Are Europe’s governments just blowing hot air when it comes to climate change? On Tuesday it was the turn of Belgium and the Netherlands to be told by Brussels that their proposed greenhouse gas emissions were too high.
Slovakia, meanwhile, is mulling over whether to take legal action after a similar order.
Last week the European Commission called for ambitious targets to reduce emissions by at least 20 per cent below 1990 levels by 2020 but national governments seem reluctant to agree, undermining efforts to persuade George W Bush and others to join in a global scheme.
So far, the Commission has found 11 of the 12 plans for 2008-12 capped emissions at too high a level.
Visiting Berlin last week, the front page headline in Bild Zeitung transported me back to Britain 15 or even 20 years ago. "Crazy salaries," shouted the story from the newsstands, complaining about how Brussels officials earn so much more than their Berlin counterparts and listing their allegedly lavish perks.
It could have been The Sun, during the good old days. The fact is that the British tabloid has concluded that Europe is boring and frankly a lot less threatening that it used to be. The paper hardly ever puts the issue on the front page. So what’s up with the Germans?
The fact is that British euroscepticsm, while undoubtedly rooted in the country’s geography and history, was fanned by a feeling that the British system was under threat. During the 1980s and 1990s there was a sense in the right-leaning media that Brussels was trying to kill the Thatcherite revolution with ideas of "social Europe" and suffocating red tape.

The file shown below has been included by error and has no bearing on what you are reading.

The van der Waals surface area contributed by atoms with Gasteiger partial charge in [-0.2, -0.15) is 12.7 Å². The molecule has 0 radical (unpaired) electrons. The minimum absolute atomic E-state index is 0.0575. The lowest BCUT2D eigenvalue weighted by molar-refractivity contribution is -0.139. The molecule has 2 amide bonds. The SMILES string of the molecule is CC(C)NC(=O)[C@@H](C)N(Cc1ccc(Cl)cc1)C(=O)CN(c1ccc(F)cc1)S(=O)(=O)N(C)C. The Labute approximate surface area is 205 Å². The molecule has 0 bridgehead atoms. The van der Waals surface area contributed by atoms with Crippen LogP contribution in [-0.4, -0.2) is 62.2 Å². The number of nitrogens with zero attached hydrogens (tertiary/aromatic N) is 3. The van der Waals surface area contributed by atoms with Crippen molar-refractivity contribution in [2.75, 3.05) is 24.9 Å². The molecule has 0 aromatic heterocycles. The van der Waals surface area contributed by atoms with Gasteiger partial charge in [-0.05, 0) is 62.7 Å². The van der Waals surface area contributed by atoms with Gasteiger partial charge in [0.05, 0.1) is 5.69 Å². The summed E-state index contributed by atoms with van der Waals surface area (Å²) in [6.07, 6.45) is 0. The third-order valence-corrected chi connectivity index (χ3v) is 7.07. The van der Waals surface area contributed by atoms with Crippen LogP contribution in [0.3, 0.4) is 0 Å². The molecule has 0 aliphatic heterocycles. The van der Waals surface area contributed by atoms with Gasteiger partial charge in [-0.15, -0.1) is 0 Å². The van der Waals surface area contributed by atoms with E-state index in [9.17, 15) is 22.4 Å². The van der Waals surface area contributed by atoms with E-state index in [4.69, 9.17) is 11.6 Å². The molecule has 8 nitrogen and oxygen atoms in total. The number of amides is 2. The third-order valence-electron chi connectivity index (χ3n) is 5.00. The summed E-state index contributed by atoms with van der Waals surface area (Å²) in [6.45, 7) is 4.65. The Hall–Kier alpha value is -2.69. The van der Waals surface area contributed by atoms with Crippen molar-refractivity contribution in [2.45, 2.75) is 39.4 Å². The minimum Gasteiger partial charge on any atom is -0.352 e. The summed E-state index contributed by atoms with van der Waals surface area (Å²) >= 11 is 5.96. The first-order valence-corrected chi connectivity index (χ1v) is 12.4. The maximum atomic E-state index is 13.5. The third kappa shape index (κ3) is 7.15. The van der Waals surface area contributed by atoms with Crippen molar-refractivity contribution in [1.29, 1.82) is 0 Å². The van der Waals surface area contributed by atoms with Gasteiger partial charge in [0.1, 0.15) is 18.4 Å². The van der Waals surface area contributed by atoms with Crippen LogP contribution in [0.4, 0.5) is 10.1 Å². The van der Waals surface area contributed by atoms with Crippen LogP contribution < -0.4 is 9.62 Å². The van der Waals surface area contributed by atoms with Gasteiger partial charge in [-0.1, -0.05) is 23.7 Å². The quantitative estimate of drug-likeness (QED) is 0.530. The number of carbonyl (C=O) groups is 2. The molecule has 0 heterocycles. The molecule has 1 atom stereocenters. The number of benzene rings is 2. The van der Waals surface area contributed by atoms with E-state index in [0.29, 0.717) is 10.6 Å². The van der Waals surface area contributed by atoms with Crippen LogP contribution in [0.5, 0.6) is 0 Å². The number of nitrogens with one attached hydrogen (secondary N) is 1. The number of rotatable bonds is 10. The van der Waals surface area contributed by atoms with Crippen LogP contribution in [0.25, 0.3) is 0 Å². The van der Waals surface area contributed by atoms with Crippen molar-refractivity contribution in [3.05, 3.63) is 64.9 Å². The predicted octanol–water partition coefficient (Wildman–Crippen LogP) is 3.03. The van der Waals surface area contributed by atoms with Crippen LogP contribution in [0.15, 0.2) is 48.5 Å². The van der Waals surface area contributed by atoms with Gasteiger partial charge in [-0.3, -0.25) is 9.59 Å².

On the face of it, the European Commission had some shocking news for shareholders of Eon and RWE in Germany, OMV in Austria and similar listed energy groups across the region. The Brussels regulator on Wednesday vowed to break up all energy suppliers that are also active in managing networks such as grids and pipelines. It argued that the combination of the two businesses stifled competition.
Given the Commission’s sweeping powers to initiate legislation, scrutinise mergers and pursue antitrust infringements, such a step is certainly not beyond Brussels’ reach. That would mean forcing some of Europe’s biggest groups not only to sell off priceless assets but also to face much sharper competition from smaller rivals.
And yet, this shocking news somehow failed to strike fear in the hearts of investors. RWE’s shares actually gained slightly, while Eon and OMV posted only minuscule falls that mirrored the broader market. What’s up? Don’t traders read the newspaper?